Benazir's tragic failure

<strong>Reconciliation: Islam, Democracy and the West</strong>

Benazir Bhutto <em>Simon & Schuste

The apotheosis of Benazir Bhutto the martyr has begun. Her grave in the arid soil of Sind Pro vince on her family's feudal estate has become a shrine. Pilgrims visit it every day. Soon there will be reports of miracles. Her gender, her youthfulness, her sense of victimhood, her bravery and the violent manner of her death made this inevitable. Beyond Sind, in other provinces and the rest of the world, she has become a much easier figure to worship and adore in death than the deeply flawed politician she was in life.

Bhutto's essays on Islam and democracy, published posthumously under the title Reconciliation, are seen as a last and "valuable" testament by American admirers of hers, the Democrats Edward Kennedy, Madeleine Albright and Peter Gal braith (son of J K) and Walter Isaacson, the former boss of Time magazine and CNN. For those less elevated persons, the book brings her back to earth with a bump. The real Benazir is among us again, bossing the reader about, dissembling or ignoring facts that don't fit her image or record, such as being prime minister of Pakistan when the country enthusiastically swung its support behind the newly emergent Taliban in Afghan istan's civil war. She talks about "my party", even though the Pakistan People's Party has never held an election for officers in its 40 years of existence. She writes poor and often factually incorrect political histories of other countries with the overconfidence of a clever teenager.

In many ways this disjointed book has the same feel as a university student's end-of-degree dissertation. The editing is haphazard. There is even a map of Pakistan where Rawalpindi, the garrison-town headquarters of the Pakistan armed forces, is placed in the southern half of Punjab, when it should be 500 miles north, next door to Islamabad. It needs an index, especially of Arabic words and Quranic terms.

It would seem from the "acknowledgements" that a platoon of researchers, led by a former political enemy but now "loyal friend" - Hussain Haqqani, a student activist of Pakistan's fundamentalist Jamaat-e-Islami party and later spokesman and propagandist for her rival Nawaz Sharif - dug through the archives and the Quran to find the facts and verses she needed for her central arguments. These are that democracy is integral to Islam and is not a modern import as fundamentalist interpreters argue; that dictators and extremism have no place in the Quran; and that moderation, dialogue and consensus, and a Benazir favourite, "religious pluralism", are the word of God. Only by following this course will Muslim societies be revitalised and Muslim countries regain their self-confidence, their respect and their "competitive edge", another Benazir favourite.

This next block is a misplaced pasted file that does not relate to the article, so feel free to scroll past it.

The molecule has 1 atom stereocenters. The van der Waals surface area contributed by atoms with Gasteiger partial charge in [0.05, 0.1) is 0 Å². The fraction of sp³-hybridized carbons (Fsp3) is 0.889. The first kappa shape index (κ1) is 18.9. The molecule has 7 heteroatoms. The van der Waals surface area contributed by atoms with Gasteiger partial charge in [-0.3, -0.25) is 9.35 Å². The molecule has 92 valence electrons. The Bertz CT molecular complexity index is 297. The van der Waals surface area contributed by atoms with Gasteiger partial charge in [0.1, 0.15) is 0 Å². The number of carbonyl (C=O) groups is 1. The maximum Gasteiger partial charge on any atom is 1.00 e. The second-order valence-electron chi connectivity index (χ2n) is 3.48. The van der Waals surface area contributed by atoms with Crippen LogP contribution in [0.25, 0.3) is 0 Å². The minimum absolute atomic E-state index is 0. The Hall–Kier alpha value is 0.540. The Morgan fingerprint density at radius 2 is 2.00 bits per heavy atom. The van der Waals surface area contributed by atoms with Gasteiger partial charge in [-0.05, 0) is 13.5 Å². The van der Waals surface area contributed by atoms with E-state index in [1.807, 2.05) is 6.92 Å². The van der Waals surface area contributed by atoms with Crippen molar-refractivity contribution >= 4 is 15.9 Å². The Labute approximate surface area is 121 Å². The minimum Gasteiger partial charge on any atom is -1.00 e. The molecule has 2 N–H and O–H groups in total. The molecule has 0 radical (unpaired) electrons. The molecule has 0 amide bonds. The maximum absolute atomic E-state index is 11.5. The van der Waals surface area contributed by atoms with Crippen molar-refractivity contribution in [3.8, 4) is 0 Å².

It is an interesting section of the book, but it has the feel of Benazir deciding an agenda and adding her notes to another person's text. The problem with this kind of research is that her Islamic opponents can trawl through the Quran and the religious commentaries in the same way and come up with their own, equally valid counter-interpretations of God's will.

The predictable message she has for the west, and for the United States in particular, is to back off from military rulers and other autocrats on the grounds that whenever people's rights have been denied, instability has eventually taken over and extremists stepped into the gap. When it comes to her own country she blames everyone but herself and her prime minister father, Zulfiqar Ali Bhutto, for its decline. Not surprisingly, both father and daughter emerge as politicians with vision and integrity who were thwarted all the way by Pakistan's armed forces and a coalition of foreign-financed political rivals. Her achievements, apart from being elected prime minister, are hard to find. They peaked apparently when she "modernised" the Karachi Stock Exchange - which probably meant she reduced the number of duplicates needed for a transaction - and sent students into the countryside, Mao-style, to ensure that children were immunised against polio.

It is the final section, the one from which the book takes its title, that sets out the way Muslims should end their divisions and how the rich of the world - the European Union, North America, China, Australia, Japan and the Muslim oil-producing states - can help and benefit, too. She wants to establish a Marshall Plan for the re generation of Muslim-majority countries that would focus on economic, social and political development. She expects this to destroy the "roots of terrorism".

Visionary, or waffle? From the moment Benazir Bhutto entered politics, she sounded good, her speeches read well, and she was appealing. She could play the victim, the humble woman, the populist and the demagogue. Like her father, she held the crowd in her hands. In the end, however, it was simply power and international status that she sought and enjoyed.

She always made the right noises. She followed political fashion, skipping easily from socialism to Thatcherism. She enjoyed analysing, usually aloud. Yet solutions to difficult problems, even simple problems, escaped her. This book is pure Benazir, a grand display, intellectually and politically thin.

This article first appeared in the 03 March 2008 issue of the New Statesman, Gas gangsters